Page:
I prepared this material for a presentation this week at the Northwest Regional Conference for…
A version of this article was published by the American Immigration Lawyers Association
Law firms now have many alternatives to traditional multi-line phone systems. My firm uses Google Voice for its primary office line, and you might want to consider this uniquely powerful tool for your practice, even in addition to your current system. [Edit: we now use a LAN line through Regus in addition to Google Voice]
What do you get? Voice gives you a single phone number that rings to multiple devices and locations. A Voice number can ring directly to your desk, your office staff, your mobile phone, and a call answering service, to name just a few possibilities. Since Voice is a “Voice Over Internet Protocol” (VOIP) setup, calls can also be made to and from your desktop or notebook computer. I normally use my Voice line from an iPhone, but I’ve place calls from Europe on Voice using my tablet PC.
Fun functionality. Voice gives you much more than the ability to have a single number ring to multiple locations. A Voice number comes with its own online voicemail system, that also transcribes and emails your voicemails to you (if you want). I find the transcription quality reasonably good and certainly enough to get the gest of a call.
Voice also gives you the ability to send SMS text messages from your online Voice account or from email (if you’re responding). This can be tremendously helpful for communicating with younger clients. While drafting this article I used a series of brief messages with a client to quickly clarify a document request, complete payment arrangements, and setup an appointment. Also, text messages are easy to preserve in your client files.
International calls are extremely low cost over Voice, similar to other VOIP providers (India and Mexico City are both 2￠/minute). If you have an existing mobile (not landline) number, it can be converted into a Voice number for a fee of $20 (your mobile carrier may charge additional fees).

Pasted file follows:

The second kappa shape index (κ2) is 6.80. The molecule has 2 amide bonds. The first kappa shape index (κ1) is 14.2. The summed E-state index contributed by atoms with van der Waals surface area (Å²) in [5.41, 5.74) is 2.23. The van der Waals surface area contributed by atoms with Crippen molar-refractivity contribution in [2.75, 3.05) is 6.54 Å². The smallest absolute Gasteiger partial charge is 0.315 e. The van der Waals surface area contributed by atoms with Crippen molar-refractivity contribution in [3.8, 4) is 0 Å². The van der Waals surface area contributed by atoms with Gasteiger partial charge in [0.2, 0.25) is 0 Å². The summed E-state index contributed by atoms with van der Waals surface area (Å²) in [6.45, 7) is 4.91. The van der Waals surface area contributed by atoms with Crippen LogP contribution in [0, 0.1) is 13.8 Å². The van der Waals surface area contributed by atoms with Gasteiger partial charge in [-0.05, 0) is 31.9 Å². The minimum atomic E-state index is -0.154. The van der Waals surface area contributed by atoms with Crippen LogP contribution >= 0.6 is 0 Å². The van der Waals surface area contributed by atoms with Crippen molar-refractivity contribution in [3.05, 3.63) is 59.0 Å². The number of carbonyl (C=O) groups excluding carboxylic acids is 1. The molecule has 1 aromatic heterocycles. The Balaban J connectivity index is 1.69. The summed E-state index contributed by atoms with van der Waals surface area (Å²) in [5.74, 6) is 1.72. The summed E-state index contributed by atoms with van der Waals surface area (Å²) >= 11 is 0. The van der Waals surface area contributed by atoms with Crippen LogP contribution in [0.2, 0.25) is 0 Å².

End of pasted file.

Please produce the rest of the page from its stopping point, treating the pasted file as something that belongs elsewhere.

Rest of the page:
Voice has apps that work on all major data-enabled mobile phones, making it easy to place calls from your cell using a Voice number. One clunky aspect of Voice is that calls ring first to your device; you answer and then the intended caller is connected.
Marketing campaigns. The functionality and freebie-ness of Voice make it an attractive option for tracking marketing efforts, since you can setup a unique number for a given effort. A particular listing can be assigned its own number so you know how a client found you. Also, voicemail messages can be customized based on the caller’s number. Client-specific messages seem mostly creepy, but attorney colleagues – for example – could be funneled to a mercifully shortened message.
Drawbacks. I’ve found audio quality to be overall great, and this was echoed by other AILA attorneys who use the service. Quality appears most problematic when I make/receive calls using my computer rather than mobile. Although I seem to experience the most problems with 1-800 numbers and institutional phone systems, others didn’t share this experience.
Information sent though Voice is subject to Google’s general terms of service. These terms reserve to Google the right to access account content, and ethics experts debate whether use of Google products violates an attorney’s duty of confidentiality and/or waives privilege. This should be seriously considered by an attorney choosing to use one or more Google products. Also, Voice allows the ability to record and transcribe calls, but this feature should be used with extreme caution as jurisdictions vary on the disclosure requirements for recording communications.
Voice might or might not be a good fit for your practice, but it’s at least worth exploring for some limited uses.